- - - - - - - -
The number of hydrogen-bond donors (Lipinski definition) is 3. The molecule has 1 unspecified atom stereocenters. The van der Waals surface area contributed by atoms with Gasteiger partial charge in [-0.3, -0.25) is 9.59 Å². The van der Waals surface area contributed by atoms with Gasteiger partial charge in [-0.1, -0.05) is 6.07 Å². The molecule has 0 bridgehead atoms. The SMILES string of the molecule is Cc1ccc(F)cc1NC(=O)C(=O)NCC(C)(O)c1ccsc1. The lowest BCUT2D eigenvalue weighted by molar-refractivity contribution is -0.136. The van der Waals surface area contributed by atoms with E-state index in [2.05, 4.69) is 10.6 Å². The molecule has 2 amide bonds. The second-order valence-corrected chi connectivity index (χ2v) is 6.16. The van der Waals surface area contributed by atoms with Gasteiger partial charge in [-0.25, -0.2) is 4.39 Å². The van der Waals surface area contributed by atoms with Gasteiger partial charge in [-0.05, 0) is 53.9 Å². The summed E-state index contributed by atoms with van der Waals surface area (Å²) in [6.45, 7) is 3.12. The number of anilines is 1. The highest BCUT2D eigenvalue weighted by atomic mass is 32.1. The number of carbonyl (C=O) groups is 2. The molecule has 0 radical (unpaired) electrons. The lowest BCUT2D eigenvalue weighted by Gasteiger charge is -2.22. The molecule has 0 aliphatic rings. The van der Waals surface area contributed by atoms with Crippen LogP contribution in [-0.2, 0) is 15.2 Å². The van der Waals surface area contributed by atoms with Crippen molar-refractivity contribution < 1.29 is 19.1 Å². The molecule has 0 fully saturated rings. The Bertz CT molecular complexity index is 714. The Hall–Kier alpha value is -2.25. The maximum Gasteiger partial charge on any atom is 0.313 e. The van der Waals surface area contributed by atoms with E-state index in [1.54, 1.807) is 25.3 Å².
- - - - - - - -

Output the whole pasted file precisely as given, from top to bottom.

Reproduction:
The number of hydrogen-bond donors (Lipinski definition) is 3. The molecule has 1 unspecified atom stereocenters. The van der Waals surface area contributed by atoms with Gasteiger partial charge in [-0.3, -0.25) is 9.59 Å². The van der Waals surface area contributed by atoms with Gasteiger partial charge in [-0.1, -0.05) is 6.07 Å². The molecule has 0 bridgehead atoms. The SMILES string of the molecule is Cc1ccc(F)cc1NC(=O)C(=O)NCC(C)(O)c1ccsc1. The lowest BCUT2D eigenvalue weighted by molar-refractivity contribution is -0.136. The van der Waals surface area contributed by atoms with E-state index in [2.05, 4.69) is 10.6 Å². The molecule has 2 amide bonds. The second-order valence-corrected chi connectivity index (χ2v) is 6.16. The van der Waals surface area contributed by atoms with Gasteiger partial charge in [-0.25, -0.2) is 4.39 Å². The van der Waals surface area contributed by atoms with Gasteiger partial charge in [-0.05, 0) is 53.9 Å². The summed E-state index contributed by atoms with van der Waals surface area (Å²) in [6.45, 7) is 3.12. The number of anilines is 1. The highest BCUT2D eigenvalue weighted by atomic mass is 32.1. The number of carbonyl (C=O) groups is 2. The molecule has 0 radical (unpaired) electrons. The lowest BCUT2D eigenvalue weighted by Gasteiger charge is -2.22. The molecule has 0 aliphatic rings. The van der Waals surface area contributed by atoms with Crippen LogP contribution in [-0.2, 0) is 15.2 Å². The van der Waals surface area contributed by atoms with Crippen molar-refractivity contribution < 1.29 is 19.1 Å². The molecule has 0 fully saturated rings. The Bertz CT molecular complexity index is 714. The Hall–Kier alpha value is -2.25. The maximum Gasteiger partial charge on any atom is 0.313 e. The van der Waals surface area contributed by atoms with E-state index in [1.54, 1.807) is 25.3 Å².